On March 1, 2005, Queen Elizabeth II opened the doors of Buckingham Palace to the U.K. music industry. Rock luminaries including Eric Clapton, Jimmy Page and Jeff Beck were introduced to Her Majesty, along with another, though lesser known guitar great, Richard Thompson.
After asking Led Zep's Page, "Are you a guitarist?" the queen met Thompson, who had been introduced as a singer and songwriter. "How lovely for you," she responded.
"It was a big stand-up party in these huge reception rooms with the walls studded with Rembrandts and Caravaggios," Thompson recalls.
From Celtic roots to rock royalty, this British national treasure isn’t resting on his laurels
* Cecilio Rodriguez (left) and Henry Kapono perform at 7:30 p.m. Saturday at the Maui Arts & Cultural Center's Castle Theater. Tickets are $37, $28 and $12 plus applicable fees; a $50 VIP package includes pre-show meet and greet, show laminate and poster. Tickets available from the MACC as above.
"The queen and the Duke of Edinburgh and other royals were circulating very informally, there was no bowing and scraping. The queen would just slide up to you and say, 'How are you?' and 'What do you do?' It was great, I got my 40 seconds with the queen and she was lovely."
Hailed by the BBC as "a national treasure," and by Elvis Costello as the best songwriter Britain has ever produced, Thompson was recently honored with a four-disc retrospective, "Walking On A Wire," prompting Rolling Stone to sum him up as: "A perennial dark-horse contender for the title of Greatest Living Rock Guitarist."
It just happens to be his third multidisc release in a remarkable career that began back in the late 1960s with the pioneering English folk rock group Fairport Convention.
* Richard Thompson performs at 7:30 p.m. on Friday at the Maui Arts & Cultural Center's McCoy Studio Theater. Tickets are $35 plus applicable fees, available from the MACC box office, 242-7469 or www.mauiarts.org.
"It's nice to have these kinds of milestones- at least they're milestones not millstones," he says about the newest collection. "They're reference points to use as an artist so you can say, OK, I've done that, what's next? If I look at them, they should stir me on to greater activity because if it's supposed to be a summation of what I've done, then it's not enough. I find it more inspirational in terms of the creative process and looking to the future."
So it's not time to rest on his laurels?
"Certainly not, we never rest," he humorously affirms.
The 71-track compilation amasses selections from 34 albums released between 1968 and 2007. A highly original songwriter, passionate vocalist and brilliant, innovative guitarist, Thompson is known for an intense, Celtic-flavored rock style, sometimes unleashing jaw-dropping, almost tortured electric guitar solos, as on a epic, 12-minute, live version of "Hard on Me," featured on disc four of "Walking On A Wire." Reviewing the set, Spin magazine noted how this, "brilliantly idiosyncratic instrumentalist has transformed the guitar into a hybrid of the dulcimer and bagpipes."
"I grew up listening to Celtic music, but it didn't seem relevant to my life at the time," he reports. "Scottish traditional music was in the house, but it wasn't as exciting as Buddy Holy or even Duke Ellington. I became a rock 'n' roll musician, and then in Fairport in '68 when we started to play some traditional music, something clicked with me. I thought I sort of know this stuff, this is familiar, this is the music of one's soul if you come from a Celtic background. It's an expression you're not going to get in another way. It was an exciting point for me, and a point from which I really didn't look back. I'm still very Celtic influenced. It's a good thing to have different roots; I think it's a good thing that I don't sound like Eric Clapton."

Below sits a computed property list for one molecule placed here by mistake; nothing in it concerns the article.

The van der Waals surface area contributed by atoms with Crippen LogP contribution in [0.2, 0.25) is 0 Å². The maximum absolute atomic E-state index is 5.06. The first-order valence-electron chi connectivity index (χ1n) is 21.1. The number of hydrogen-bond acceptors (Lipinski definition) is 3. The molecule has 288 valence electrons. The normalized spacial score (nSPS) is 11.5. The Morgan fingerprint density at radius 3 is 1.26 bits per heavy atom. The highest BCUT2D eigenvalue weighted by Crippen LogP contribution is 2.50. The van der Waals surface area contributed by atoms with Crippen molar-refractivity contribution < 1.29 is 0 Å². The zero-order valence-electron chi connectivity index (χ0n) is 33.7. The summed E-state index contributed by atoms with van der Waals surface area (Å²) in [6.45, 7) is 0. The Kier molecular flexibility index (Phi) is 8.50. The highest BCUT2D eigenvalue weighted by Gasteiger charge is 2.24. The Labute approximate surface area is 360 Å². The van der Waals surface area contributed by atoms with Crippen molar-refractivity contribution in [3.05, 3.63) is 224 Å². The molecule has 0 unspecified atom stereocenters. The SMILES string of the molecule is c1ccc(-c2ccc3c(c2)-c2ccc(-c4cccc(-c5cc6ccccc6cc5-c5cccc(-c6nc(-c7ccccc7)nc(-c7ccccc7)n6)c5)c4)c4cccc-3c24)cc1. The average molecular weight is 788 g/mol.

Uniquely melding rock and traditional folk music, Thompson crafts memorable songs, sometimes bordering on the dour, that are often imbued with a characteristic droll wit. And thus the loony narrator of the tale "Business on You" seeks to cast a spell on a lover with "a drop of Elvis' sweat from Caesar's Palace," while the protagonist of "She Steers by Lightning" employs "Milton as a road map." On his caustic critique of "Fast Food," he observes, "shake's full of plastic, meat's full of worms, everything's zapped so you won't get germs."
Tending to favor writing about characters teetering on the edge, he explains: "When people are down and out, or in extreme situations, like they've been shipwrecked, these are the times when they're more likely to reveal their humanity. If you're a novelist or film director these are the kind of situations where it's easier to make whatever point you want to make about the human condition."
Of course being born and raised in a nation that celebrates eccentricity helps shape his quirky subject matter. "The British as a race are eccentric, that's the reason Britain has so many eccentric writers," he agrees. "Dickens was just looking around him and seeing all these bizarre characters out there. So I'm just in that tradition."
These British-centric gems have all been observed from afar for quite a few years, ensconced in his Los Angeles home. "It's good to get away sometimes from your own background and culture to get some perspective," he says.
"It could be said that James Joyce wrote very vividly about Dublin from Paris. As a writer you have an inner landscape that you carry around with you, which is to do with the sum total of your experiences. For me there's a kind of bleak atmosphere to songs that that I kind of like. Even if I'm sitting on a beach in Hawaii, I'm likely to compose something from an inner rather than an outer landscape."